Due to the temporary suspension of tear gas export authorization, DK was not able to pursue a deal with repressive governments in early 2014. However, the suspension only lasted for a few months. From November to December 2014, DAPA resumed issuing export licenses for DK to supply approximately 1.45 million canisters to Turkey. As we have witnessed in 2013, the Turkish authorities are well known for their indiscriminate use of tear gas against peaceful protestors. In 2013 alone, at least 9 people have died because of tear gas. A number of international NGOs - including PHR and Amnesty International - have strongly condemned the use of tear gas in Turkey. The European Court of Human Rights has ruled on multiple occasions against the Turkish government, that Turkish authorities have violated rights enshrined in the European Convention on Human Rights. In its most recent finding, the court emphasized that “so long as the Turkish system did not comply with the requirements of the European Convention, the inappropriate use of potentially fatal weapons during demonstrations was likely to give rise to violations similar to that in present case.”
Despite prevalent evidence that there are high risks that Turkish authorities would use the tear gas to repress its people, DAPA authorized export of approximately 1.45 million tear gas canisters from DK. At the of end of January, the first consignment of 650,000 canisters was expected to be delivered to Turkish authorities and the current status of rest of the shipment is unknown. When this shady deal was criticized by media and South Korean activists, the CEO of DK, Jongbae KIM, wrote an OP-EP piece in a South Korean newspaper claiming that, contrary to public “misunderstanding”, tear gas is for the protection of civilians. He also emphasized that DK fully supports government policy of “Creative Economy” and by continuously endeavoring to open up a new market, DK is contributing to the national economy. In another media interview, the CEO stated that “tear gas is a non-lethal weapon. It’s not our responsibility if they misuse it. And if we don’t export, other countries will. You also have to consider that tear gas export contributes to foreign currency earning of the country.” Unlike other major arms companies, DK seems to be proud of their deals and, is showing its intention to continue their business with repressive governments.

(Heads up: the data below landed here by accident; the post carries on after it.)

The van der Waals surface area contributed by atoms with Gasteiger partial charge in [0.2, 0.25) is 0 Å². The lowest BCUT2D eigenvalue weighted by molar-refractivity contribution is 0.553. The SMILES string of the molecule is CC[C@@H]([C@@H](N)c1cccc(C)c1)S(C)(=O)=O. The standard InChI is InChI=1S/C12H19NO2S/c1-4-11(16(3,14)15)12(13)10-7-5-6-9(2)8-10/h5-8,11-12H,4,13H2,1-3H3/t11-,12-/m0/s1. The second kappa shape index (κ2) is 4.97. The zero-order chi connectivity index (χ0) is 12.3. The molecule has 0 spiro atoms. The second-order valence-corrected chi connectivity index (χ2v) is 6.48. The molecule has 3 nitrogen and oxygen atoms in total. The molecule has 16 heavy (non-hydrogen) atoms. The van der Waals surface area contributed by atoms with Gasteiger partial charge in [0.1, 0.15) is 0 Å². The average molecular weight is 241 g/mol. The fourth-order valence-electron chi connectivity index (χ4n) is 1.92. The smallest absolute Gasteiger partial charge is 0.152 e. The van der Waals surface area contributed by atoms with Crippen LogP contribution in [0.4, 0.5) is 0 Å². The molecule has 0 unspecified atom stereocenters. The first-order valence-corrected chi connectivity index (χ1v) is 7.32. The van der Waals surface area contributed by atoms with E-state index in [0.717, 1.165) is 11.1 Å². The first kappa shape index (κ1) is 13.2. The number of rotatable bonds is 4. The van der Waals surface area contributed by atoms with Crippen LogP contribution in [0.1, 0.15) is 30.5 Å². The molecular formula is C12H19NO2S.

Recent Allegations against DK
Fortunately, DK’s vision to expand its tear gas sales worldwide is likely to be crushed soon. In addition to domestic and international campaigns to stop tear gas export to Turkey, DK is being scrutinized by national authorities for multiple illegal activities including tax evasion, smuggling of gunpowder, illegal manufacturing of explosives, and submitting false information for export license application. According to an anonymous source, a recent export license application to DAPA was denied on the ground of allegations stated above. Depending on the result of the investigation, DK could lose its tear gas manufacture license. At the moment, it is not clear which of these allegations are true, but it seems to be enough reason to suspend all export licenses issued to DK. However, DAPA has not yet suspended the previous licenses issued to DK.
Currently, an international campaign to stop tear gas export to Turkey is being organized. Campaign Against Arms Trade, WRI, and World Without War are preparing international action on Feb 10, targeting the South Korean government. The organizations are calling South Korean authorities to revoke export licenses granting tear gas exports to Turkey. Here’s what you can do:
Organize a protest in front of the Korean Embassy in your country on 10th Feburary 2015;
Send a public letter to the Embassy calling for immediate suspension of tear gas export to Turkey.